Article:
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The Washington Post reported on Monday that it was “unclear what the White House counsel, Donald McGahn, did” when Acting Attorney General Sally Yates told him last month that Michael Flynn had misled senior administration officials about his phone conversation with Russian Ambassador Sergey Kislyak. I noted yesterday morning that “it will be crucial to ask what McGahn did with this information, and when, and why.”
Yesterday afternoon Sean Spicer gave an answer:
We've been reviewing and evaluating this issue with respect to General Flynn on a daily basis for a few weeks, trying to ascertain the truth. We got to a point not based on a legal issue, but based on a trust issue, where a level of trust between the President and General Flynn had eroded to the point where he felt he had to make a change. …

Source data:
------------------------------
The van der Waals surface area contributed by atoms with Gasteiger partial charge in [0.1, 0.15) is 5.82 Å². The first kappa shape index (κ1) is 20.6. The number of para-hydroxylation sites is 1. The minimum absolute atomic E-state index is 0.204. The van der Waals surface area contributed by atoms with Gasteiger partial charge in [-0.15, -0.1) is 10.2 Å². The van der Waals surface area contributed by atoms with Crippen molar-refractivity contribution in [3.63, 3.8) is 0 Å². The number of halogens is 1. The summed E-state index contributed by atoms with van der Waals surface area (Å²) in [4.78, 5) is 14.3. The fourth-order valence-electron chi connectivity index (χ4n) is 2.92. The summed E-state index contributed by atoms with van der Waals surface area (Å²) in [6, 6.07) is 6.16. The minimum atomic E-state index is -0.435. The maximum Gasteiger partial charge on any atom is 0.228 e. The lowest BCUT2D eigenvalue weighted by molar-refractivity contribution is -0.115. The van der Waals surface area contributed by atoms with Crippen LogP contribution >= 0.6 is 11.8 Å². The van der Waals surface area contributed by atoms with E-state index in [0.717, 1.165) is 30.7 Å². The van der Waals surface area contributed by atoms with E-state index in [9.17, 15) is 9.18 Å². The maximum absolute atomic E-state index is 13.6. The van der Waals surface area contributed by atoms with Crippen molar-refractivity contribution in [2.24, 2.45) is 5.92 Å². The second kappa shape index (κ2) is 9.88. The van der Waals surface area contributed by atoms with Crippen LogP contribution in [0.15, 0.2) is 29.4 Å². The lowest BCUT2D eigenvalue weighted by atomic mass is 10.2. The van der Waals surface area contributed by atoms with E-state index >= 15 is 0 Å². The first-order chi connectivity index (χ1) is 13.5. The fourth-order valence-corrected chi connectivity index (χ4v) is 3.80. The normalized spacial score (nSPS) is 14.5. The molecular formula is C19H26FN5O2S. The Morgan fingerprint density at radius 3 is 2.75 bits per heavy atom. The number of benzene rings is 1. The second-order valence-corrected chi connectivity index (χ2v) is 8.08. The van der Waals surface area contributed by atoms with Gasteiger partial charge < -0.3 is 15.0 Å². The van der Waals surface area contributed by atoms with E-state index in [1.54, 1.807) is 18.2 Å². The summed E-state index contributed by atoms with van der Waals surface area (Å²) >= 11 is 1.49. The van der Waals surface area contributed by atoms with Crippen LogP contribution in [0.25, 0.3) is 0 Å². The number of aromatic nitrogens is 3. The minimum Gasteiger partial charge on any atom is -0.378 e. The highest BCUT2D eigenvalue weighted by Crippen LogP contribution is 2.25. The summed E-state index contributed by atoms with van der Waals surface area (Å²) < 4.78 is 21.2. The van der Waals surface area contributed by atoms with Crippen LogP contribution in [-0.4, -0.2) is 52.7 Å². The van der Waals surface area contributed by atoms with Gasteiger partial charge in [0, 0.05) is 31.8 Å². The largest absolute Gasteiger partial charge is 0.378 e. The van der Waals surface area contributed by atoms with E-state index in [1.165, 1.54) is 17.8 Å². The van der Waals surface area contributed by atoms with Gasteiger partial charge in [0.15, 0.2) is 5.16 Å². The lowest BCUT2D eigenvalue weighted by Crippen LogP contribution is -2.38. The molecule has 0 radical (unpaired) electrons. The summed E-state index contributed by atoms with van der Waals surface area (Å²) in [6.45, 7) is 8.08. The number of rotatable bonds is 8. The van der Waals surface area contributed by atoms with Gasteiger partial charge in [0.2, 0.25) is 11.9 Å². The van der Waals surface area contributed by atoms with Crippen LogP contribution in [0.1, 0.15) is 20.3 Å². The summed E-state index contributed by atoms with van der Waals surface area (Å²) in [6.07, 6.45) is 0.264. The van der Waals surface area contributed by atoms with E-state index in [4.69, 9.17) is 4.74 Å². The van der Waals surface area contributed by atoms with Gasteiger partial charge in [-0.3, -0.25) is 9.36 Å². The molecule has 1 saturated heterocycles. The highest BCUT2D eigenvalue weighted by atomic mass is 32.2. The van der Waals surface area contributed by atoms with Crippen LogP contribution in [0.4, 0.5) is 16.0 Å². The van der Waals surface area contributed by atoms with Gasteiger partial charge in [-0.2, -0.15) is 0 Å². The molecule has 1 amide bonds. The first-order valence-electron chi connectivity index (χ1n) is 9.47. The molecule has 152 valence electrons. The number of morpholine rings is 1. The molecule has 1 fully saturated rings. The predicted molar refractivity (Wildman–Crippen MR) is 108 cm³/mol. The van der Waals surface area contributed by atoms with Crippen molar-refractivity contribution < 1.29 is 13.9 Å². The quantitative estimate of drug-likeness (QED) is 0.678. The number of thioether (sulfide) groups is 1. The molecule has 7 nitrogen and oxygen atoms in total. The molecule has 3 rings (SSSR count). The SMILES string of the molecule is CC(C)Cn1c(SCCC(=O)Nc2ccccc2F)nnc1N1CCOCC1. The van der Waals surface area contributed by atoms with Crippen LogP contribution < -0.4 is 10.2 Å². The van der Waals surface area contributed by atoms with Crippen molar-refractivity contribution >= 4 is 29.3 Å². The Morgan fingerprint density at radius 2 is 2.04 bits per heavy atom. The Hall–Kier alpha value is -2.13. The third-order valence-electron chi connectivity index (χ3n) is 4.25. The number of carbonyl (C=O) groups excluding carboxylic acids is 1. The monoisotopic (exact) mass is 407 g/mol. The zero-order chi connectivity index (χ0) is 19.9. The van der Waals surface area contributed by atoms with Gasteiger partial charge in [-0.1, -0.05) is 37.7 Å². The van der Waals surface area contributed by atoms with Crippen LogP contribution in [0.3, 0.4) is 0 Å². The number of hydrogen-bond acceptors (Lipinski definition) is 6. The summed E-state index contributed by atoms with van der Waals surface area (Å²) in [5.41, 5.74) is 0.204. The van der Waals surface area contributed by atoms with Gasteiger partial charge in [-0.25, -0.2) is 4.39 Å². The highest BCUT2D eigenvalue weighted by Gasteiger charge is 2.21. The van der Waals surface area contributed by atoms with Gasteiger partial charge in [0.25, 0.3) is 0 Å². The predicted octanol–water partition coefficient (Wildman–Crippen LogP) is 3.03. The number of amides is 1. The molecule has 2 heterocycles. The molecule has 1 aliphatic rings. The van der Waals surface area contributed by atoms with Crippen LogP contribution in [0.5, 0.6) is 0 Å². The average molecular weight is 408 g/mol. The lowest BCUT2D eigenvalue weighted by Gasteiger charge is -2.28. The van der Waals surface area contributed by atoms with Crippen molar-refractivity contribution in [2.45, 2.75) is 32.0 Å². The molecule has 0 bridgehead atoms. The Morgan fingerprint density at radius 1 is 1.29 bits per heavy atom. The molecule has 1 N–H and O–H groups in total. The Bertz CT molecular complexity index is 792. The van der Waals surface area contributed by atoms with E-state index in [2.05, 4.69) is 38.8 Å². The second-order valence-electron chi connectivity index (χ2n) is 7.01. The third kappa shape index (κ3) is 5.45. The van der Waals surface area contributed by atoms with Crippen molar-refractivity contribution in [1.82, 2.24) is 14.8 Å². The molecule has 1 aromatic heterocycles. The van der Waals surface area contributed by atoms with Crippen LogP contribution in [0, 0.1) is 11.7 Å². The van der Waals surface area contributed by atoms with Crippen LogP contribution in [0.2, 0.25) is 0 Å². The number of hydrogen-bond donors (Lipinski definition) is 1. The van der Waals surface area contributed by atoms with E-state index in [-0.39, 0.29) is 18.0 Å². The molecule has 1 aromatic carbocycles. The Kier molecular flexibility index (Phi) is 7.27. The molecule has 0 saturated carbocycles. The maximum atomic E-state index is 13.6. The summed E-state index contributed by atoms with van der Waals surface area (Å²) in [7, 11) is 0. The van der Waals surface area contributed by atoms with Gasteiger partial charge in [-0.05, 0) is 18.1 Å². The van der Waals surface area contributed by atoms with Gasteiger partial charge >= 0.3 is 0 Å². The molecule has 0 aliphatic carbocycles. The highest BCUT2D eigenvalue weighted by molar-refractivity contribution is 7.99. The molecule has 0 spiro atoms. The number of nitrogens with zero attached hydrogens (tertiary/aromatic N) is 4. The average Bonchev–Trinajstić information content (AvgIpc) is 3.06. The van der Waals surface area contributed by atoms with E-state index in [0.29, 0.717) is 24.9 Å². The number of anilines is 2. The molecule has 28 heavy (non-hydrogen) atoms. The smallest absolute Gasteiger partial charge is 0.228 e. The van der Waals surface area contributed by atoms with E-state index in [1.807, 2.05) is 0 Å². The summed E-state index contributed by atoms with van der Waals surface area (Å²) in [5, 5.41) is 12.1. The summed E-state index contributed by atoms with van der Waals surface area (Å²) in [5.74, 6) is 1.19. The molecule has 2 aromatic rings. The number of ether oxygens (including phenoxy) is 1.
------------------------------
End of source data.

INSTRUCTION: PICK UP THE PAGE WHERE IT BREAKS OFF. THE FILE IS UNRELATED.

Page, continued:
Immediately after the Department of Justice notified the White House Counsel of the situation, the White House Counsel briefed the President and a small group of senior advisors. The White House Counsel reviewed and determined that there is not a legal issue, but rather a trust issue.
During this process it’s important to note that the President did not have his Attorney General, Jeff Sessions, who he trusts immensely, approved by the Senate. When the President heard the information as presented by White House Counsel, he instinctively thought that General Flynn did not do anything wrong, and the White House Counsel’s review corroborated that (emphasis added).
This explanation raises new puzzles and questions. Before considering those puzzles and questions, consider this timeline:
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January 12: David Ignatius reports that according to a senior U.S. government official, “Flynn phoned Russian Ambassador Sergey Kislyak several times on Dec. 29.” Flynn tells Spicer that “sanctions had not come up during the call” and “told the same thing” to Vice President-elect Mike Pence and Chief of Staff Reince Priebus.
January 13: In a press briefing, Spicer “repeated the misinformation, saying that the [Flynn- Kislyak] conversation had ‘never touched on the sanctions.’”